And it’s my matriarchal heart that revolts against this one. Uhm, I’m sorry, but the Hoffman family (or the Brokaws, the Stringers, the Grahams — any of those families whose names I don’t have but whose blood I always will) didn’t die out just because I don’t have a penis. Something about saying that the Baker family will carry on makes it sound like it’s some sort of competition that Ryan won and I lost — and I categorically reject that. Kermie is going to be a Hoffman/Brokaw/Stringer/Graham/etc. every bit as much as he is going to be a Baker (Thompson/Peck/Quade/etc.). Not only that, but I reject the idea that name = family. Juliet Capulet knew that a name was just a name, and a rose by any other name smells as sweet.

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And of course, I know perfectly well that no one said either of those things with the intent of making the statements that I’ve taken from them. It just seems to me that it shines a spotlight on a varnish of unconscious chauvinism in the whole baby/pregnancy culture that I hadn’t previously realized existed. I’ve been teaching literary criticism to my upperclassmen, and I’ve told them that when you engage in lit crit you’re becoming an author of an entirely new reading of the text that may not be what the original author intended at all.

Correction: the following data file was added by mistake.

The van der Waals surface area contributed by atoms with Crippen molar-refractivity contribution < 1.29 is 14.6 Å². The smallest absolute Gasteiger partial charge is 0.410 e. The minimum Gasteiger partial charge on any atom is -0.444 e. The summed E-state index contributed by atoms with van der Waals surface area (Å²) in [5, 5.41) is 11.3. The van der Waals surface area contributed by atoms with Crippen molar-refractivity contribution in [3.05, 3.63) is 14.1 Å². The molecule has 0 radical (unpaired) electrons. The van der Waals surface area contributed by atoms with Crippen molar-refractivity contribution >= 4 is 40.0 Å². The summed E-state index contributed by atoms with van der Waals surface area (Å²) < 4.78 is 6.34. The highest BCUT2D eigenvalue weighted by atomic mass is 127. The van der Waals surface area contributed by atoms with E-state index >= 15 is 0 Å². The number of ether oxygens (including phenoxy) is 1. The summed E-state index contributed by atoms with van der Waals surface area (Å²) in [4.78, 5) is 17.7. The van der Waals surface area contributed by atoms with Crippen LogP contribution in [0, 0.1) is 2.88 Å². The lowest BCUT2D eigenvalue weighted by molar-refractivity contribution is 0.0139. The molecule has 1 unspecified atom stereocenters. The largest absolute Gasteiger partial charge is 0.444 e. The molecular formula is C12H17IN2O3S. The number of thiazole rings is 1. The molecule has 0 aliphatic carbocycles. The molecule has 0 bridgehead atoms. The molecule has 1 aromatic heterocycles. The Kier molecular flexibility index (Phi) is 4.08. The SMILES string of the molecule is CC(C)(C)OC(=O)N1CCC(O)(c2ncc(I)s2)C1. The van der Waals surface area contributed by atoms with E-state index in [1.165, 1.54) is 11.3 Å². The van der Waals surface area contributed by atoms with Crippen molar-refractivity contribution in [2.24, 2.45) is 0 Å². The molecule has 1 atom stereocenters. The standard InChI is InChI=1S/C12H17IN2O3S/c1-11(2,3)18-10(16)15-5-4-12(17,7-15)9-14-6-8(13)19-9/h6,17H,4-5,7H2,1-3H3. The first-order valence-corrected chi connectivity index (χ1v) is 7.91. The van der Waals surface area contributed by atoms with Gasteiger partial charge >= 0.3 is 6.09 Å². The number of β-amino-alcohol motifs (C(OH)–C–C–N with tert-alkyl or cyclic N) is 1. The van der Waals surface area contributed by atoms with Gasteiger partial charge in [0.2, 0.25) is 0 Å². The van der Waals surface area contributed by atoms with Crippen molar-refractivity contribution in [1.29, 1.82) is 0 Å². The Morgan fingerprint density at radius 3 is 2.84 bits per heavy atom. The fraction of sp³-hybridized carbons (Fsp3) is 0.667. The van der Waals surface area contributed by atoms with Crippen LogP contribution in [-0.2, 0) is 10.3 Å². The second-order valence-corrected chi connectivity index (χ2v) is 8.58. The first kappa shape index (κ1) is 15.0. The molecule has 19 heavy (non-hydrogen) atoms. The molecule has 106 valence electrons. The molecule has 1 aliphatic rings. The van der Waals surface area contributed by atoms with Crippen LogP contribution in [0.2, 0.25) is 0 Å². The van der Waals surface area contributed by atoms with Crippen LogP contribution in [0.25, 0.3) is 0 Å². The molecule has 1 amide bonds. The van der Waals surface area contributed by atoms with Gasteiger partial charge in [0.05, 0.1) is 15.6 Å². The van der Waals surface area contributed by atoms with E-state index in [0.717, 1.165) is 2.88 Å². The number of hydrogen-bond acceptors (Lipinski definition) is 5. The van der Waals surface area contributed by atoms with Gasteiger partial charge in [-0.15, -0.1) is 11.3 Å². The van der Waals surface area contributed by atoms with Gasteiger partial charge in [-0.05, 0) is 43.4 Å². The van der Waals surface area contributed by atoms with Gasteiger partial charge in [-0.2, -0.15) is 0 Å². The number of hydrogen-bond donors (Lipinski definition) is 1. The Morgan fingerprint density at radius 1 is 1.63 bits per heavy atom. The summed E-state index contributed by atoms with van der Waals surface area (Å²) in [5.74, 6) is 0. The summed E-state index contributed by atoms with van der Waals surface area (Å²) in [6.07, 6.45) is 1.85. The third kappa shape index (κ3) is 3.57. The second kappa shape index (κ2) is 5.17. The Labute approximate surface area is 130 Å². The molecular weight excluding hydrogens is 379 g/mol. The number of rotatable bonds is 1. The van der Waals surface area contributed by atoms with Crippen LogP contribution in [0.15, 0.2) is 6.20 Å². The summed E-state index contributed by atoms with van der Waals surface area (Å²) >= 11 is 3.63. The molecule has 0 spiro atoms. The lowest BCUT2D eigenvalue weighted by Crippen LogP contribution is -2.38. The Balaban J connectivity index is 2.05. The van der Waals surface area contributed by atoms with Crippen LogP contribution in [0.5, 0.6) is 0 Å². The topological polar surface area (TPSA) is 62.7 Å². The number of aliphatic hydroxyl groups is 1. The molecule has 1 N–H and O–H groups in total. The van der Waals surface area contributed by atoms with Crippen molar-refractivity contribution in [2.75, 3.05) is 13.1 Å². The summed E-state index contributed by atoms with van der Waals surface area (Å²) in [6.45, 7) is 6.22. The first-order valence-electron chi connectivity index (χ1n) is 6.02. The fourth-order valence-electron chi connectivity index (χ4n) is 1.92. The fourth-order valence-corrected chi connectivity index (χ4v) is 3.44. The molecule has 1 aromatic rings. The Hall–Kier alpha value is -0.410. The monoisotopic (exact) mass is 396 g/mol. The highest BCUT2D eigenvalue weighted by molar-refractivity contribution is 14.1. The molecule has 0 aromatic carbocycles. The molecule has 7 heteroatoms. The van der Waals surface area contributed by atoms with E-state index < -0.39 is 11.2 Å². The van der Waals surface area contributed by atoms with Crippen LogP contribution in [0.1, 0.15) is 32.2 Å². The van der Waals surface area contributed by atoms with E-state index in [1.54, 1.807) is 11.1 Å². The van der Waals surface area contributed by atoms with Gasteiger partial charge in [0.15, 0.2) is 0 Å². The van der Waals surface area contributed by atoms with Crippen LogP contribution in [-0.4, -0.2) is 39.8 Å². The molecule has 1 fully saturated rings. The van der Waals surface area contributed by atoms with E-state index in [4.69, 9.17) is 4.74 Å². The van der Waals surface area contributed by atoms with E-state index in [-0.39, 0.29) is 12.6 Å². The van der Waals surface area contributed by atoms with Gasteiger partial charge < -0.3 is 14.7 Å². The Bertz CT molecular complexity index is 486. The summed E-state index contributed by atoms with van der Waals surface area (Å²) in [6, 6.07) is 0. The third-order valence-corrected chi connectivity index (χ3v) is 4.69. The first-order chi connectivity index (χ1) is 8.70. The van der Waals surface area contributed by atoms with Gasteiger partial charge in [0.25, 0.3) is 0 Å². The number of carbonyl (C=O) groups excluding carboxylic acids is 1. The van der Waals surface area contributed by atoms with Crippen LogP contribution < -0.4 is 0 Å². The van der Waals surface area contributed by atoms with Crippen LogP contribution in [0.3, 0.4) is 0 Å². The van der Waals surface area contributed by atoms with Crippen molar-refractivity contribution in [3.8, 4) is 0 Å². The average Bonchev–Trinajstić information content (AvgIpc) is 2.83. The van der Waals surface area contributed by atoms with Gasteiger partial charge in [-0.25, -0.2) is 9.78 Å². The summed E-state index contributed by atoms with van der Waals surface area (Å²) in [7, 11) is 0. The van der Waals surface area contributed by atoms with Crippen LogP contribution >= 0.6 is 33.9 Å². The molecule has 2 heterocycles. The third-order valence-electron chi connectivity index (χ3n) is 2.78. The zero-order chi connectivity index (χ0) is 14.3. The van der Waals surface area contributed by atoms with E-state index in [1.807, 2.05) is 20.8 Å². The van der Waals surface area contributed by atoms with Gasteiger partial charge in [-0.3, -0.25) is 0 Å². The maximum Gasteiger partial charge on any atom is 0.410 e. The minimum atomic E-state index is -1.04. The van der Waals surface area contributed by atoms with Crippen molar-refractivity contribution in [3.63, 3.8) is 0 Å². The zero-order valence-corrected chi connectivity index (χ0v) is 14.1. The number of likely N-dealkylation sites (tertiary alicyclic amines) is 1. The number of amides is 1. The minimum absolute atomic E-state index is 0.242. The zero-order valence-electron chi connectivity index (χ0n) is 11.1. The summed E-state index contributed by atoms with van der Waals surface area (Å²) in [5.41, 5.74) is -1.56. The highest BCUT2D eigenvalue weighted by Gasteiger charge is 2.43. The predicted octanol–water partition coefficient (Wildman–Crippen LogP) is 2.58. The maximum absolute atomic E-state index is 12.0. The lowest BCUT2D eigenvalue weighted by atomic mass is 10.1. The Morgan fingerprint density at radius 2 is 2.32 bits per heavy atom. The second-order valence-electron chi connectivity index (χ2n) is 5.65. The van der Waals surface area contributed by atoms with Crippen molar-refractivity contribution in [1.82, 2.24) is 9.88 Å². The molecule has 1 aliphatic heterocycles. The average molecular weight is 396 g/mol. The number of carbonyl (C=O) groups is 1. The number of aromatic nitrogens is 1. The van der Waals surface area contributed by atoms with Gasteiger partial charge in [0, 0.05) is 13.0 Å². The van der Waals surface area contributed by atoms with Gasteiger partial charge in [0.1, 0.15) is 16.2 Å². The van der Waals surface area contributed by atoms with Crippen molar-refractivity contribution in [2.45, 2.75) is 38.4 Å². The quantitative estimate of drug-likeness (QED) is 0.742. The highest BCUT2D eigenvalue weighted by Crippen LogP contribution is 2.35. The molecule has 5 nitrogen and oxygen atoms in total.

And I know I’m engaging (indulging) in a feminist literary criticism interpretation that may border on a hysteria. I reserve that right.

After all, crazy pregnancy hormones and whatnot. 😉

Uncollected Thoughts

How am I feeling today?

Grateful

My current class has some discipline and staying-on-task issues. At the beginning of the period I had to gently reprimand/redirect them for acting like hooligans. Just a little while ago I got them started on some work time for an assignment, and then — as I often must do with this class — added the instructions to Stay On Task, Don’t Wander the Room Chatting, and No Dealing Drugs In My Classroom. (Okay, I didn’t say that last bit, but I thought it.) And then, I followed up these instructions by saying, “I have a headache and I’m not in the mood to yell at you, so just don’t do it, okay? If you do, I’m going to throw things at you. Probably used kleenex.”